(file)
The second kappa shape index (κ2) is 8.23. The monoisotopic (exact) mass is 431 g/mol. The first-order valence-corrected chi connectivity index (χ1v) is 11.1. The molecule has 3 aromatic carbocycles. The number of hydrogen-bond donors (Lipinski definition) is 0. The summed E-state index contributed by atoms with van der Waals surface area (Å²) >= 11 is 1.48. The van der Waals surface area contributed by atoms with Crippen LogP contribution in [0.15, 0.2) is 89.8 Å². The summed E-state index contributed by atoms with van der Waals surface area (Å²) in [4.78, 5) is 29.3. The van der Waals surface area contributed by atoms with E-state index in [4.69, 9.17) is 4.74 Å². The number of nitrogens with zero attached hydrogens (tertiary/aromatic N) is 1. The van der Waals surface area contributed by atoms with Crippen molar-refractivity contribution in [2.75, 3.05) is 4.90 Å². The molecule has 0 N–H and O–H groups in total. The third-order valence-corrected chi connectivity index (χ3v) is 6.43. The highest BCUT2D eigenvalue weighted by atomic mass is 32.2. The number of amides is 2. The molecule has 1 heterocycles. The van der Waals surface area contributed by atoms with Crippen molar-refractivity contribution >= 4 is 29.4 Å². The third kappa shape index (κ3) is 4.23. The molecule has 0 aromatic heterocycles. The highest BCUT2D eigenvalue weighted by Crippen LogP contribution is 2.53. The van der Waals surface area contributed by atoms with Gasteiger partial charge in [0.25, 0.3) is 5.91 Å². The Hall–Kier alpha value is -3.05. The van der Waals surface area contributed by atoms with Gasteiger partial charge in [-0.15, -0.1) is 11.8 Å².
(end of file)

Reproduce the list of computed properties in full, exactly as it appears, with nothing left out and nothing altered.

The second kappa shape index (κ2) is 8.23. The monoisotopic (exact) mass is 431 g/mol. The first-order valence-corrected chi connectivity index (χ1v) is 11.1. The molecule has 3 aromatic carbocycles. The number of hydrogen-bond donors (Lipinski definition) is 0. The summed E-state index contributed by atoms with van der Waals surface area (Å²) >= 11 is 1.48. The van der Waals surface area contributed by atoms with Crippen LogP contribution in [0.15, 0.2) is 89.8 Å². The summed E-state index contributed by atoms with van der Waals surface area (Å²) in [4.78, 5) is 29.3. The van der Waals surface area contributed by atoms with E-state index in [4.69, 9.17) is 4.74 Å². The number of nitrogens with zero attached hydrogens (tertiary/aromatic N) is 1. The van der Waals surface area contributed by atoms with Crippen molar-refractivity contribution in [2.75, 3.05) is 4.90 Å². The molecule has 0 N–H and O–H groups in total. The third-order valence-corrected chi connectivity index (χ3v) is 6.43. The highest BCUT2D eigenvalue weighted by atomic mass is 32.2. The number of amides is 2. The molecule has 1 heterocycles. The van der Waals surface area contributed by atoms with Crippen molar-refractivity contribution >= 4 is 29.4 Å². The third kappa shape index (κ3) is 4.23. The molecule has 0 aromatic heterocycles. The highest BCUT2D eigenvalue weighted by Crippen LogP contribution is 2.53. The van der Waals surface area contributed by atoms with Gasteiger partial charge in [0.25, 0.3) is 5.91 Å². The Hall–Kier alpha value is -3.05. The van der Waals surface area contributed by atoms with Gasteiger partial charge in [-0.15, -0.1) is 11.8 Å².